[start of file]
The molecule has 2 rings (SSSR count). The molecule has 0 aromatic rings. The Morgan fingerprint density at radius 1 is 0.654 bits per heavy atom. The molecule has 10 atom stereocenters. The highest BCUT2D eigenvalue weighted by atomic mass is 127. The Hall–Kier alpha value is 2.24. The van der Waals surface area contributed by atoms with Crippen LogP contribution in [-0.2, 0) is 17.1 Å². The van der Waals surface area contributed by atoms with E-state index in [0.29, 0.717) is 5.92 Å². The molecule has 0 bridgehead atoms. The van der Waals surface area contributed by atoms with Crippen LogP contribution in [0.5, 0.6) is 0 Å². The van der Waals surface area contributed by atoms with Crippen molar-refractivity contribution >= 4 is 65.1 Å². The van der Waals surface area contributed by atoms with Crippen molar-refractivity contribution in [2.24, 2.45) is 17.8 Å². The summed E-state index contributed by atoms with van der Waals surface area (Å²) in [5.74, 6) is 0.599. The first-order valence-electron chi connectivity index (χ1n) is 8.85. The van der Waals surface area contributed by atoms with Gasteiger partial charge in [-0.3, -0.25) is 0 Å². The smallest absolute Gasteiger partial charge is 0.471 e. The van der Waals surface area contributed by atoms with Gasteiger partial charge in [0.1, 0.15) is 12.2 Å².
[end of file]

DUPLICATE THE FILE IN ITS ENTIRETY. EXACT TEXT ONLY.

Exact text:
The molecule has 2 rings (SSSR count). The molecule has 0 aromatic rings. The Morgan fingerprint density at radius 1 is 0.654 bits per heavy atom. The molecule has 10 atom stereocenters. The highest BCUT2D eigenvalue weighted by atomic mass is 127. The Hall–Kier alpha value is 2.24. The van der Waals surface area contributed by atoms with Crippen LogP contribution in [-0.2, 0) is 17.1 Å². The van der Waals surface area contributed by atoms with E-state index in [0.29, 0.717) is 5.92 Å². The molecule has 0 bridgehead atoms. The van der Waals surface area contributed by atoms with Crippen LogP contribution in [0.5, 0.6) is 0 Å². The van der Waals surface area contributed by atoms with Crippen molar-refractivity contribution >= 4 is 65.1 Å². The van der Waals surface area contributed by atoms with Crippen molar-refractivity contribution in [2.24, 2.45) is 17.8 Å². The summed E-state index contributed by atoms with van der Waals surface area (Å²) in [5.74, 6) is 0.599. The first-order valence-electron chi connectivity index (χ1n) is 8.85. The van der Waals surface area contributed by atoms with Gasteiger partial charge in [-0.3, -0.25) is 0 Å². The smallest absolute Gasteiger partial charge is 0.471 e. The van der Waals surface area contributed by atoms with Gasteiger partial charge in [0.1, 0.15) is 12.2 Å².